Prime Minister Jacinda Ardern is expected to address the Northland Covid-19 outbreak.
Ardern will be fronting the media from Ruatōria on the East Coast where she is currently promoting the Government's vaccine push.
The Herald will bring you live updates of the press conference.
The media stand up will be conducted at half time at the women's rugby game between Ngāti Porou East Coast Women's and Eastern Bay of Plenty at Hikurangi Sports Field.
Since October 7, the Prime Minister has been travelling throughout the North Island to support local Covid-19 vaccination drives across Rotorua, Murupara, Wairoa, Flaxmere, Hastings, Gisborne, and Ruatoria.
Northland goes to level 3
The Prime Minister's press conference comes after Northland was put into level 3 lockdown at midnight last night after a Covid-19 positive case was uncovered.
Ministers early last evening held an emergency meeting where they placed Northland into level 3 until midnight Tuesday. That decision, plus whether Auckland restrictions could be loosened, will be debated on Monday.
Today, public health experts warned against any move to further loosen restrictions in Auckland next week.
Covid-19 modeller Michael Plank - speaking after 44 new cases were confirmed, including 41 in Auckland and three in the Waikato - warned against any thought of easing up on Auckland.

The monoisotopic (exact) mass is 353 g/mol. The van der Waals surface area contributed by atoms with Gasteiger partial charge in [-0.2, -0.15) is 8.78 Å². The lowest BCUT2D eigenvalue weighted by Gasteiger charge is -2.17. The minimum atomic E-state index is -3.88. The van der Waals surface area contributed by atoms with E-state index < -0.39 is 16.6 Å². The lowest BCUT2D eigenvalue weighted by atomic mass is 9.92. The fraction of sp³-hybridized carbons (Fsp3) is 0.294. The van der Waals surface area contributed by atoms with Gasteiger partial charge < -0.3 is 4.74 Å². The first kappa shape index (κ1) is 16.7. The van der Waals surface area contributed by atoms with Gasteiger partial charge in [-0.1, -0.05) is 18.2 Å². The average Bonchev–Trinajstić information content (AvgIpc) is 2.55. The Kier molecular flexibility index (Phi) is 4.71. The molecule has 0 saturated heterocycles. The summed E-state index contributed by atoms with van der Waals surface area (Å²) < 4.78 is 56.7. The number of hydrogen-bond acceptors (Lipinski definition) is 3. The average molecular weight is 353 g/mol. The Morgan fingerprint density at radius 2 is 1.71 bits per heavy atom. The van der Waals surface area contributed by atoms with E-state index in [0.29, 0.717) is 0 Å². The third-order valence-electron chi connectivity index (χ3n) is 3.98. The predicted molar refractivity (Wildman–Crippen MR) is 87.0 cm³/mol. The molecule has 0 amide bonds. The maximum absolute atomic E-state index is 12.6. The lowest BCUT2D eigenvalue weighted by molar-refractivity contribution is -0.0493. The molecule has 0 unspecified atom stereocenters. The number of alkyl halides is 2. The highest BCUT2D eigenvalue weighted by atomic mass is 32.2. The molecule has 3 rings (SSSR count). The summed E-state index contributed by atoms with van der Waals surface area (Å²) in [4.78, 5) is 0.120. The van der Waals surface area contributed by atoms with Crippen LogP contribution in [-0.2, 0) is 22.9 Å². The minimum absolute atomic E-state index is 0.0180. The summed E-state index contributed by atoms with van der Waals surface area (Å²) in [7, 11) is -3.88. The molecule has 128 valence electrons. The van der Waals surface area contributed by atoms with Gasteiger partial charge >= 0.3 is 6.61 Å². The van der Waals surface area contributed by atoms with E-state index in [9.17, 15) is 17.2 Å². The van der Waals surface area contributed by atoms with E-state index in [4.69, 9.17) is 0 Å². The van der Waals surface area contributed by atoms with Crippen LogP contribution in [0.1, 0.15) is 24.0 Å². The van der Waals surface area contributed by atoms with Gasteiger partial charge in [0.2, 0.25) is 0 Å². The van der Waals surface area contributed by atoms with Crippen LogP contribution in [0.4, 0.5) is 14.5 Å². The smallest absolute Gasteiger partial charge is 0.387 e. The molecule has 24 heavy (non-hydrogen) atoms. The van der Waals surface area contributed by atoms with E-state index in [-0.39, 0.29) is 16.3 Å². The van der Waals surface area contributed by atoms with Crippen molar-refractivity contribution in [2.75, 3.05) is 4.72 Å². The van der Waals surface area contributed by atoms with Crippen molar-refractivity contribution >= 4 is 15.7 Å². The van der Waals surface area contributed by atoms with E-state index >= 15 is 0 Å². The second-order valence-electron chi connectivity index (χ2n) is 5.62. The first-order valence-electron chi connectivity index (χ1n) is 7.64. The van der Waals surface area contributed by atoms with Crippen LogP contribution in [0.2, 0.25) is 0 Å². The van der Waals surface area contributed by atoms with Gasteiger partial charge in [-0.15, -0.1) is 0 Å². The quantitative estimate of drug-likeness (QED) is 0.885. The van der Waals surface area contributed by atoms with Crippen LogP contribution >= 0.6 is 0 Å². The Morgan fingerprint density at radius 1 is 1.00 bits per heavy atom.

"It does already look like cases are trending upwards, so I think relaxing further at this stage would be a real risk that you'd see cases spiral out of control," Plank said.
The warnings come as former Deputy Prime Minister Winston Peters has appeared on national television this morning to allege the woman at the centre of Northland's snap move to level 3 is connected to the Mongrel Mob. The claims - laughed off by a Mongrel Mob leader - have not been confirmed by officials.
Cabinet will meet on Monday to discuss any potential changes in Covid-19 levels.
Whāngārei mayor Sheryl Mai said another change in alert level was "unacceptable" and that it would hurt businesses and holidaymakers that had flown from other parts of New Zealand during the school holidays.
And Mai told RNZ she was "actually quite grumpy".
"We've got a person who really has done everything that they should not do. And they've impacted all of Northland as a result.
"I was giving the person the benefit of the doubt earlier today. Now I'm just ropeable."
Meanwhile, plans to erect a checkpoint north of Whangārei are being discussed following the revelation the women travelled throughout the region recently.
Late yesterday, Tai Tokerau Border Control spokesman Hone Harawira confirmed the group had been working with Northland police to stand up a checkpoint at Waiomio - about 30 minutes north of Whangārei before Kawakawa, known as the entrance to the Far North.